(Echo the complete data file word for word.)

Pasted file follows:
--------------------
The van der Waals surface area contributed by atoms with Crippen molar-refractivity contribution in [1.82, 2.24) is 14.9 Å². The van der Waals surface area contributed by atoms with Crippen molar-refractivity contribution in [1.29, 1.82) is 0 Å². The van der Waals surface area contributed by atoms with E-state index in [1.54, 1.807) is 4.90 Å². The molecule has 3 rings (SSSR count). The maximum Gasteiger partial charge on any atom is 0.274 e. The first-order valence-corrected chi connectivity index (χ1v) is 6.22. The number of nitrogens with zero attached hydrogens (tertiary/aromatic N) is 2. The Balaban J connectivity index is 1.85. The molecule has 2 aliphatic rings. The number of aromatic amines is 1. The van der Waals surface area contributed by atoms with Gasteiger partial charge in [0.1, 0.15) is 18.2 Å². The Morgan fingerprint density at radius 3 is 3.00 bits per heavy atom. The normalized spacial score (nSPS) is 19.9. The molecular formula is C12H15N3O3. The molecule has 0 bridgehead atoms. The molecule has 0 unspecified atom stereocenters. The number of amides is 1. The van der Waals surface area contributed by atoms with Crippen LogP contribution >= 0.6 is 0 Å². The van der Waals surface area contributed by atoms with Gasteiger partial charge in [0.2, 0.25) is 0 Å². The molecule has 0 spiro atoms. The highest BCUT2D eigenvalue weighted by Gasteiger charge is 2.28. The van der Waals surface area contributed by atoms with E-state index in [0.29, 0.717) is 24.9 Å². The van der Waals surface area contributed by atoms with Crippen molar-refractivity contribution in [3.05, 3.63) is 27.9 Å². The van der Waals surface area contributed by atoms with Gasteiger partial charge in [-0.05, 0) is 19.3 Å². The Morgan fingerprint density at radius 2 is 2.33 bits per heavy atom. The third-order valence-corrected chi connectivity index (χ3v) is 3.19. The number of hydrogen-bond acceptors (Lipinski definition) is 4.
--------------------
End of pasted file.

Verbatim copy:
The van der Waals surface area contributed by atoms with Crippen molar-refractivity contribution in [1.82, 2.24) is 14.9 Å². The van der Waals surface area contributed by atoms with Crippen molar-refractivity contribution in [1.29, 1.82) is 0 Å². The van der Waals surface area contributed by atoms with E-state index in [1.54, 1.807) is 4.90 Å². The molecule has 3 rings (SSSR count). The maximum Gasteiger partial charge on any atom is 0.274 e. The first-order valence-corrected chi connectivity index (χ1v) is 6.22. The number of nitrogens with zero attached hydrogens (tertiary/aromatic N) is 2. The Balaban J connectivity index is 1.85. The molecule has 2 aliphatic rings. The number of aromatic amines is 1. The van der Waals surface area contributed by atoms with Gasteiger partial charge in [0.1, 0.15) is 18.2 Å². The Morgan fingerprint density at radius 3 is 3.00 bits per heavy atom. The normalized spacial score (nSPS) is 19.9. The molecular formula is C12H15N3O3. The molecule has 0 bridgehead atoms. The molecule has 0 unspecified atom stereocenters. The number of amides is 1. The van der Waals surface area contributed by atoms with Crippen LogP contribution >= 0.6 is 0 Å². The van der Waals surface area contributed by atoms with Gasteiger partial charge in [0.2, 0.25) is 0 Å². The molecule has 0 spiro atoms. The highest BCUT2D eigenvalue weighted by Gasteiger charge is 2.28. The van der Waals surface area contributed by atoms with E-state index in [0.29, 0.717) is 24.9 Å². The van der Waals surface area contributed by atoms with Crippen molar-refractivity contribution in [3.05, 3.63) is 27.9 Å². The van der Waals surface area contributed by atoms with Gasteiger partial charge in [-0.05, 0) is 19.3 Å². The Morgan fingerprint density at radius 2 is 2.33 bits per heavy atom. The third-order valence-corrected chi connectivity index (χ3v) is 3.19. The number of hydrogen-bond acceptors (Lipinski definition) is 4.